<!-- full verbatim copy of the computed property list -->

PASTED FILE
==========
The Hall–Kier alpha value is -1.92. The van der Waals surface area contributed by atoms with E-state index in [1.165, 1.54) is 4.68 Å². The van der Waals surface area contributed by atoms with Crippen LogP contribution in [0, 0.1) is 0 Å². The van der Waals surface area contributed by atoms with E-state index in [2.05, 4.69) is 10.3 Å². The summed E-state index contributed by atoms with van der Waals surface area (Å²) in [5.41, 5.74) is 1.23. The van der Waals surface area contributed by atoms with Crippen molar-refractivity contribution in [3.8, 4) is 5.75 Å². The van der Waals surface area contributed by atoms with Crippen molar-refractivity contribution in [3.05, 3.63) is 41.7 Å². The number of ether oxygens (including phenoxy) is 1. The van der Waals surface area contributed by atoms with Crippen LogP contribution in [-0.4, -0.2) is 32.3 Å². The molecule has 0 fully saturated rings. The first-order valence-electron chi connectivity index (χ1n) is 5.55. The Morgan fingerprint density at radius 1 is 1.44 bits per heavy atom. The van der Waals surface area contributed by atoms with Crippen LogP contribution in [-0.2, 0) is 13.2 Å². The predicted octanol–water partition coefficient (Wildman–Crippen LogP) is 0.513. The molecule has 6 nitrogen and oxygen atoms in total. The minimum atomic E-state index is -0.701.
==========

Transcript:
The Hall–Kier alpha value is -1.92. The van der Waals surface area contributed by atoms with E-state index in [1.165, 1.54) is 4.68 Å². The van der Waals surface area contributed by atoms with Crippen LogP contribution in [0, 0.1) is 0 Å². The van der Waals surface area contributed by atoms with E-state index in [2.05, 4.69) is 10.3 Å². The summed E-state index contributed by atoms with van der Waals surface area (Å²) in [5.41, 5.74) is 1.23. The van der Waals surface area contributed by atoms with Crippen molar-refractivity contribution in [3.8, 4) is 5.75 Å². The van der Waals surface area contributed by atoms with Crippen molar-refractivity contribution in [3.05, 3.63) is 41.7 Å². The number of ether oxygens (including phenoxy) is 1. The van der Waals surface area contributed by atoms with Crippen LogP contribution in [-0.4, -0.2) is 32.3 Å². The molecule has 0 fully saturated rings. The first-order valence-electron chi connectivity index (χ1n) is 5.55. The Morgan fingerprint density at radius 1 is 1.44 bits per heavy atom. The van der Waals surface area contributed by atoms with Crippen LogP contribution in [-0.2, 0) is 13.2 Å². The predicted octanol–water partition coefficient (Wildman–Crippen LogP) is 0.513. The molecule has 6 nitrogen and oxygen atoms in total. The minimum atomic E-state index is -0.701.